france09 062This section to Royan takes in a mixture of small seaside resorts, small fishing ports, oyster farms, mashes and woodland all on the usual combination of small roads, lanes and cycle tracks – all fairly well signed. The towns of Les Sables and La Rochelle are also on route. La Rochelle in particular is a great place to have a rest day.

Royan – Biarritz

Taking the ferry across the Gironde estuary from Royan to Port Bloc marks the start of an almost continuous ride through the region of Landes with forest edging the beaches all along this coast until close to  Hossegor. Although you’re not riding next to the beach, it’s only a few hundred metres away and there’s plenty of access points.

france09 059On the map this section looks like a fairly long ride through forests with little variation. But it is actually  one of the most enjoyable parts of the route – the changes of light and shade in the forest at different times of day, the proximity of the sea, the vast surf beaches all add to the experience.

At Cap Ferret it is possible to take the ferry across to Arcachon instead of having to ride around the Bay of Arcachon . france09 057From Archachon the route carries on the south passing the Dune de Pilat – 117 metres high – which gives amazing views of the coast and then continues through the forests that line the coast.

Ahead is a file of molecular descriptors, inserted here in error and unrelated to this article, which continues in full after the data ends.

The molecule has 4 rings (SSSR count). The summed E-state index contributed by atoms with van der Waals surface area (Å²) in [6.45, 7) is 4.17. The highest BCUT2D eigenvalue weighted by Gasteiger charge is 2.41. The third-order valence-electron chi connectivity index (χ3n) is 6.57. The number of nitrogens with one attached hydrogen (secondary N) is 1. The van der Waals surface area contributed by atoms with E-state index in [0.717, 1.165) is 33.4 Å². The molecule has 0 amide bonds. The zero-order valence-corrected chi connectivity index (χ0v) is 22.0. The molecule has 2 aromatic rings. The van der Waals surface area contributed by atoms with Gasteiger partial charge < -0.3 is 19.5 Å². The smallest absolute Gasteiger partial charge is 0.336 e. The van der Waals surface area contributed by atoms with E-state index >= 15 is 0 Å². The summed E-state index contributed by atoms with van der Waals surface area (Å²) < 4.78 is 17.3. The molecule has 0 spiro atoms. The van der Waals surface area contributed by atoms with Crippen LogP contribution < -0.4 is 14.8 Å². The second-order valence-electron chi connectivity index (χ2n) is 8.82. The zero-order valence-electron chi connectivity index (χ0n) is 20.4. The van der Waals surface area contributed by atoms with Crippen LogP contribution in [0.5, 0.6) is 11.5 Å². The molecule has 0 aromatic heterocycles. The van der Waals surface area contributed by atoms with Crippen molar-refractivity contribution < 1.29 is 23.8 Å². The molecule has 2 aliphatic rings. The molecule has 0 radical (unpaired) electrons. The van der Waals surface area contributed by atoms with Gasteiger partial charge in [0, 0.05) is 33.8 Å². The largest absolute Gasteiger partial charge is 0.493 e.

france09 058As the route approaches Bayonne and Biarritz you start passing through some of the big surf rersorts, such as Hossegor.  Despite being fairly developed, this is still a great section of coast and the cycle tracks continues .

france09 055Bayonne is an interesting city to visit and has the main transport links – Bike Express Bus, main railway station, but Biarritz is the best place to finish  – where the  beaches meet the town .

france09 076Practicalities

Guidebooks/maps/online

The Velodyssey  http://www.velodyssey.com/ provides almost all the info you need.  You need to register to access all the information on the site. The route is divided into 57 sections – each section has an interactive map with listings and contact details for campsites, hostels, hotels, bike shops, tourist offices, rail stations and local information.